Every part of the world has its own culture, with characteristics that make it unique. The culture in Thailand is an excellent example, with plenty of habits and idiosyncrasies that distinguish it from other cultures around the world.
Sometimes, foreign people just don’t take the time to try and learn about other cultures before jumping in to live with them or work alongside them. This friction between worldviews and expectations is where conflict is most likely to begin. But don’t fret – as long as you’re making an effort, you’re likely to do well, as the cultural guidelines are really simple to follow.
Thai people have their own rules, which are guided by norms and traditions. Having a basic knowledge of these expectations can help you go a long way with Thai people.
This quick introductory guide will focus on building relationships with Thai people, in a business context.
Thailand has a group-oriented culture. Individual desires are seen as less important than the sense of belonging in a group, and maintaining harmony amongst its members. Relationships should be built over time, as trust plays an integral role in the building process. It’s important to keep in mind that Thai people prefer to do business with those they know and respect. They also prefer to have an established relationship, founded on bonds between the individuals, before closing deals. Make sure your counterparts are comfortable with you before you proceed to business discussions.
Thai relationships focus on familiarity, respect, and personal trust. These factors require time to establish, so it is worth taking the time to do so. Business relationships exist between people, and not necessarily between companies. Even after you have won over the local business partner’s friendship and trust, they may not necessarily trust others from your company. Changing key contacts can require the relationship-building process to start over again – even ending the negotiation process in extreme cases.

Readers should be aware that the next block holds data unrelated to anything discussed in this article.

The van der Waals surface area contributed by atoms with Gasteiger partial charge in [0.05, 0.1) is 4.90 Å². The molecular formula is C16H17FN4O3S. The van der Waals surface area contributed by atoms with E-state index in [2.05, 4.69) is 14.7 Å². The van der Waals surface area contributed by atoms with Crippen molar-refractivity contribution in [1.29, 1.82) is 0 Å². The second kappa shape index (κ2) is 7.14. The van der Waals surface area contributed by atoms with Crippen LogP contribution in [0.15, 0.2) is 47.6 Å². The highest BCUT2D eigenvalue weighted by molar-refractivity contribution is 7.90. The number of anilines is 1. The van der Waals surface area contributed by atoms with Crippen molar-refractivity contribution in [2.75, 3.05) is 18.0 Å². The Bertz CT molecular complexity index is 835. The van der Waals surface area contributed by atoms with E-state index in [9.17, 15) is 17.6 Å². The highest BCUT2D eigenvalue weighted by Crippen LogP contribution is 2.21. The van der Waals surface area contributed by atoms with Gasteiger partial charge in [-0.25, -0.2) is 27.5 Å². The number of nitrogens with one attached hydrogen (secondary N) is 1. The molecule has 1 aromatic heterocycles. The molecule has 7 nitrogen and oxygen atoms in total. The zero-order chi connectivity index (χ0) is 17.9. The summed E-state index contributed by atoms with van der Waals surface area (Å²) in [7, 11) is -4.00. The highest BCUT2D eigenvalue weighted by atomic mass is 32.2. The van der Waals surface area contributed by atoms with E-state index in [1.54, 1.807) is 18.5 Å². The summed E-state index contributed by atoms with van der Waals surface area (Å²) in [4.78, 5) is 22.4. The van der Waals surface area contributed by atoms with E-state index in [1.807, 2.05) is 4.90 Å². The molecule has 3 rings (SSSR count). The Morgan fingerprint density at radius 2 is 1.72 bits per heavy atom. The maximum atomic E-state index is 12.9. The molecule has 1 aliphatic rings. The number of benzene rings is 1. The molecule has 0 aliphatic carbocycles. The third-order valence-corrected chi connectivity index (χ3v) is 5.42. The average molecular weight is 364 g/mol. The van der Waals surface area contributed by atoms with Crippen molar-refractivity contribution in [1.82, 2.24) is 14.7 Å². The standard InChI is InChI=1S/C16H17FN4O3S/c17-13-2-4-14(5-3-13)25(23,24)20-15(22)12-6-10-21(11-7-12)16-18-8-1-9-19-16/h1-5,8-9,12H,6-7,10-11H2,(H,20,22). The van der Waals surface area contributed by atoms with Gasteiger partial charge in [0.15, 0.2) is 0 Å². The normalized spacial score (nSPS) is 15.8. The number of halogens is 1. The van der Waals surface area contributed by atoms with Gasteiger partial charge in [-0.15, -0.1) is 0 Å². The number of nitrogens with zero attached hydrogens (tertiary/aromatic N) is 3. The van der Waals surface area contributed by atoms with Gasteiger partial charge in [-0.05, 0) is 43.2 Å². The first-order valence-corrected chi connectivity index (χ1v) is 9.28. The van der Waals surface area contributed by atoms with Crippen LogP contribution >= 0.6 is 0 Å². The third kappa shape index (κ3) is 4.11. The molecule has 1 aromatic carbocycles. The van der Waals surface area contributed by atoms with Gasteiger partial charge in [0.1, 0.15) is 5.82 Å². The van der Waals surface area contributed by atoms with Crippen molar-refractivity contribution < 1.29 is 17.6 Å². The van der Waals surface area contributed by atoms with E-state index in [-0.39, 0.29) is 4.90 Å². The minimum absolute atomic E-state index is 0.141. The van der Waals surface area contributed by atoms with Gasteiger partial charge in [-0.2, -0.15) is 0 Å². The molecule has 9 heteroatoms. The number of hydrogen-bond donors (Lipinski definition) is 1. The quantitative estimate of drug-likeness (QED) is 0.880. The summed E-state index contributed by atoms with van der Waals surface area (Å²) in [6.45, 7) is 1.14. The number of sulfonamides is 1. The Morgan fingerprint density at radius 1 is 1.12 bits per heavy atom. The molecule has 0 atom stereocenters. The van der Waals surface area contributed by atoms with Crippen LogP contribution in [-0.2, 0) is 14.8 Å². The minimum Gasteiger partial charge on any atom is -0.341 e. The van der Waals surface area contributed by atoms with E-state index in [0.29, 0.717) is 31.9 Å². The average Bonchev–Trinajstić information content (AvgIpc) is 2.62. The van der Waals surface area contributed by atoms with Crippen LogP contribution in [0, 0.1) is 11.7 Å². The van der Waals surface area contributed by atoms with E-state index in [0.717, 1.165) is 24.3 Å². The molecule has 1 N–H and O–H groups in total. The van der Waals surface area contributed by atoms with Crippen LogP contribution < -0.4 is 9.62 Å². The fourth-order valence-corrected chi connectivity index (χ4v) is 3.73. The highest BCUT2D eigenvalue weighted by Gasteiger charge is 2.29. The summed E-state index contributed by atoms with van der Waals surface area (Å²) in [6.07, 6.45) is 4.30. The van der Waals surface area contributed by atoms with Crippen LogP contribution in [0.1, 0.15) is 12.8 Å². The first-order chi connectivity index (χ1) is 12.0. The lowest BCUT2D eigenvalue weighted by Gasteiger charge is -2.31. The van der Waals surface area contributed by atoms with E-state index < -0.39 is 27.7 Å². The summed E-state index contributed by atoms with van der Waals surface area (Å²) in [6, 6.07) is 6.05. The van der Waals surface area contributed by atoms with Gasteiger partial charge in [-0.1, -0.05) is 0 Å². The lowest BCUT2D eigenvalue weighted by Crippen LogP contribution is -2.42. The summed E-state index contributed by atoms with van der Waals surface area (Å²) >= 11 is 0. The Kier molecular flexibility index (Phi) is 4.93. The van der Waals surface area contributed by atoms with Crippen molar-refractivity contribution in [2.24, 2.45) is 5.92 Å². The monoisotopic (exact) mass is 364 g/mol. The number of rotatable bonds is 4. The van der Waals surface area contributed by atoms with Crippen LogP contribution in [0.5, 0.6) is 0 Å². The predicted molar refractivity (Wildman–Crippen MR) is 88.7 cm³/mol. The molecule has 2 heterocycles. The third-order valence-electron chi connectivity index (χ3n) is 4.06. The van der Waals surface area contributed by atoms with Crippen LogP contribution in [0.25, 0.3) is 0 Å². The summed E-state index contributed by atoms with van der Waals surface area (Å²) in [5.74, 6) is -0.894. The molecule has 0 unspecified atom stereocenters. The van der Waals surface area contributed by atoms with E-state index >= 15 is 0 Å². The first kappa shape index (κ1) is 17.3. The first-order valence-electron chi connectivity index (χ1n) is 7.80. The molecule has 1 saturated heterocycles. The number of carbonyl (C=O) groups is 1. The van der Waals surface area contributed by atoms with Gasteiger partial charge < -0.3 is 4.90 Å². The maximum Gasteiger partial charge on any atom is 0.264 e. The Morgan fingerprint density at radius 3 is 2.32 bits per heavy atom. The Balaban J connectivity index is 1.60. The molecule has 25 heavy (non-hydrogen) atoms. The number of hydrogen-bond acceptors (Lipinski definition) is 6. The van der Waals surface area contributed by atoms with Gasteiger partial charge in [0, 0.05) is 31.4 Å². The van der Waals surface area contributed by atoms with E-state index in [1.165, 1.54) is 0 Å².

‘Saving face’ is critical. Anything that can be interpreted as causing embarrassment to another person, or openly criticizing them can be detrimental to a negotiation. Social standing depends on the ability of a person to control their emotions and remain friendly. Thais try their best to be friendly, polite, and keep a positive attitude. Show respect, keep your emotions in check, and you’ll be welcomed into the group.
The respect enjoyed by an individual generally depends on their age and rank. Titles are very important in Thai culture.
Respect towards an individual can be presented in certain ways. Examples are:
- Lowering your head while greeting them
- Slightly lowering your body when talking and walking past them
- Sitting down at a lower level
- Talking to them in a polite way
- Listening and giving them all of your attention
- Refraining from argument whenever you disagree
The above behaviours are especially common towards older people, but are also appreciated towards younger people.
When starting a relationship with a Thai business, it’s a good idea to bring a gift. The gift should be inexpensive; gifts such as food or fruits are common in Thailand. A Thai person may feel uncomfortable with a pricey gift. As a sign of respect, use both hands to give and receive gifts.
Ready (Prom Laew)
By now you should be equipped with the basics – enough to get you started on building a professional relationship with a Thai person. Best of luck on your next Thai business negotiation.